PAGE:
Presented at Sarai in February 2019, Startup States was a curatorial investigation into the colonial origins of systems of biometric identification, registration, and control in India and Australia, and their relationship to technics of identification and data-driven governance today.
Modern biometrics began in Bengal in the second half of the 19th century, when the uniqueness of individual fingerprints was discovered and a classificatory system for fingerprints was developed by British Indian civil servants and police. Fingerprinting formed the basis of modern biometrics by creating a metric (i.e. a standardised unit of measurement), and an algorithm (i.e. a systematic mechanism for sorting and retrieving information).
Post-colonial India boasts the world’s largest biometric identification program, known as Aadhaar (meaning ‘foundation’ in a number of different Indian languages). Initially developed to assist in the distribution of welfare and to counter corruption, Aadhaar is now a means of identification for individuals to access a wide range of government and commercial services. After its initiation by the Indian government in 2009, the development of the Unique Identification (UID) program was led by Nandan Nilekani, former CEO of Infosys. Taking direct inspiration from digital platforms such as Facebook, WhatsApp, and Instagram that have successfully scaled up to accommodate billions of users, Nilekani adopted the model of a startup, employing a small team of programmers, technicians, and bureaucrats to develop and implement a nation-wide system able to capture and manage the biometric and demographic data of every resident of India. Within 5 years, over 1 billion people had submitted their fingerprints, iris scans, and photographs and received a unique 12-digit Aadhaar number. Today the centralised Aadhaar database holds the biometric profiles of over 1.2 billion people – more than 99% of the population of India.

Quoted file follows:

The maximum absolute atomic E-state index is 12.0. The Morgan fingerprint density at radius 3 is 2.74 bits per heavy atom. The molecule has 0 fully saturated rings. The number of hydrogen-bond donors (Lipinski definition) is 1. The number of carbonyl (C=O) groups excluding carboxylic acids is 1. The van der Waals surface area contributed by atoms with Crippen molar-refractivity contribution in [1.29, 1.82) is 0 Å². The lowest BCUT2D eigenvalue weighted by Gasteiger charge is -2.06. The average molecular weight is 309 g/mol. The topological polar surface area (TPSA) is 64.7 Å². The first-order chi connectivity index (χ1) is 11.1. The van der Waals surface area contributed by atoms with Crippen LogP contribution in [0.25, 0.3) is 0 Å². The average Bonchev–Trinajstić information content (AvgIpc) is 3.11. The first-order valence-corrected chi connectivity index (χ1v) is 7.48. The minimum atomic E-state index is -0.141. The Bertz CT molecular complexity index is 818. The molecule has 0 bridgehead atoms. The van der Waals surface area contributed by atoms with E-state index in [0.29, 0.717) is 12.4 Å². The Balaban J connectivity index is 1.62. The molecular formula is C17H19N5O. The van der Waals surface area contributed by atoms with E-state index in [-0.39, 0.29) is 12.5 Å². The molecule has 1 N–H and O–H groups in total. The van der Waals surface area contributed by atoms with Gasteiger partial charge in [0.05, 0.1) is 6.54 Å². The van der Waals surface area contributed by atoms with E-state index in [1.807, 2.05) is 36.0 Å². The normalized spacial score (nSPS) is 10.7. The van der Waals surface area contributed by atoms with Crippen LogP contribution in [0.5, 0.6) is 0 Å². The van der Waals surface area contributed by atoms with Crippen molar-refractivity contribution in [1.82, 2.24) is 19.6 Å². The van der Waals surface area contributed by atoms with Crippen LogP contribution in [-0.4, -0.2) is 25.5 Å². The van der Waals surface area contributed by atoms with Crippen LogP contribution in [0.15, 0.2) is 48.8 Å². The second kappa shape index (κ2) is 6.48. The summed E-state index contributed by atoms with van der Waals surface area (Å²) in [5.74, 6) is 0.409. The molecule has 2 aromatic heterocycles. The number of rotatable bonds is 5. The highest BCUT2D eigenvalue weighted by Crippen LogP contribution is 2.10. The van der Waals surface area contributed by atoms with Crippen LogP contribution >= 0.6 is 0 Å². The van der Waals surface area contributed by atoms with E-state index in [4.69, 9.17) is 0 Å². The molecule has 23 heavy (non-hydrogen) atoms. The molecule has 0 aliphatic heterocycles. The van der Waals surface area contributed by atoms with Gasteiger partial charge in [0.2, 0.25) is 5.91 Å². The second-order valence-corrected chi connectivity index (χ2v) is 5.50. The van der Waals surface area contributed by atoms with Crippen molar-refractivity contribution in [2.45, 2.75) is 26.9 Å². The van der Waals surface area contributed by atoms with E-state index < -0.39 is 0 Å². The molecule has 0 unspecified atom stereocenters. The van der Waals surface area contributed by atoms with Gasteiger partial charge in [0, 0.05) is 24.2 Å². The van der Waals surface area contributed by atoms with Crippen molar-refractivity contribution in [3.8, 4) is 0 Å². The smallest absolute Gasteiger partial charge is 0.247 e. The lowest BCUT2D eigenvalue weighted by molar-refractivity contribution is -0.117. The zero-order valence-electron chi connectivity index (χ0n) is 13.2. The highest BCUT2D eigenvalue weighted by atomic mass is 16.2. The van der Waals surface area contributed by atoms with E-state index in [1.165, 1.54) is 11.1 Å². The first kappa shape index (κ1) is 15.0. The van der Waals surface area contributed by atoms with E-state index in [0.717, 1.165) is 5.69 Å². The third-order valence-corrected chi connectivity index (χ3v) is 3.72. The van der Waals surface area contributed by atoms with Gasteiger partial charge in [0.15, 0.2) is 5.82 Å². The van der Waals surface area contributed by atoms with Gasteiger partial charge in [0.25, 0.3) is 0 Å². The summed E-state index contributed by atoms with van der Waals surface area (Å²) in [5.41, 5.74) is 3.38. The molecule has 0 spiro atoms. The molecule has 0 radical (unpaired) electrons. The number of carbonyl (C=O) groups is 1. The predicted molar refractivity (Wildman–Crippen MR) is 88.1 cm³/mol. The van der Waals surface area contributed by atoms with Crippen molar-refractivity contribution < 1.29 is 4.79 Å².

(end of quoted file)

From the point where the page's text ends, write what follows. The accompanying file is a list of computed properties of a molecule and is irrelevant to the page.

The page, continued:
While the UID program ostensibly benefits millions of people, it also serves to bring individuals formerly unregistered as Indian residents, and hence invisible to the state, out of the shadows of informal economies and online (and in line) into a global neoliberal economy. After a number of data leaks and as the use of Aadhaar expanded far beyond its original remit, public concerns regarding the program’s privacy and surveillance risks were formalised through litigation against the government, resulting in a 2013 Supreme Court interim order that the government could not deny a service to anyone who did not possess an Aadhaar number. Later in 2017, the Supreme Court determined that ‘the right to privacy is protected as an intrinsic part of the right to life and personal liberty’ under the Indian constitution – however the court later found that as a voluntary government program, Aadhaar does not breach the right to privacy. Consequentially, Aadhaar continues to be linked to many essential and non-essential services, and remains technicallyvoluntary, though few have the time or patience to navigate Indian bureaucracy without an Aadhaar profile.
A study of this history and these concerns formed the basis of Startup States. The exhibition brought together contemporary artworks and artefacts to consider the governmental provisionality characteristic of colonies and startups; ways in which the economy of surveillance capitalism generates a form of data-driven governance as it codifies, financialises, and regulates daily life; and how the efficiency of such networked governance is being mimicked by nation states through citizen profiling schemes such as Aadhaar.
Exhibited artworks by Abhishek Hazra, Alana Hunt, Ayesha Hameed, Birender Yadav, Ele Carpenter with Raqs Media Collective, Jason Wing, Karthik KG, Moonis Ahmad Shah, and Somnath Bhatt are presented here.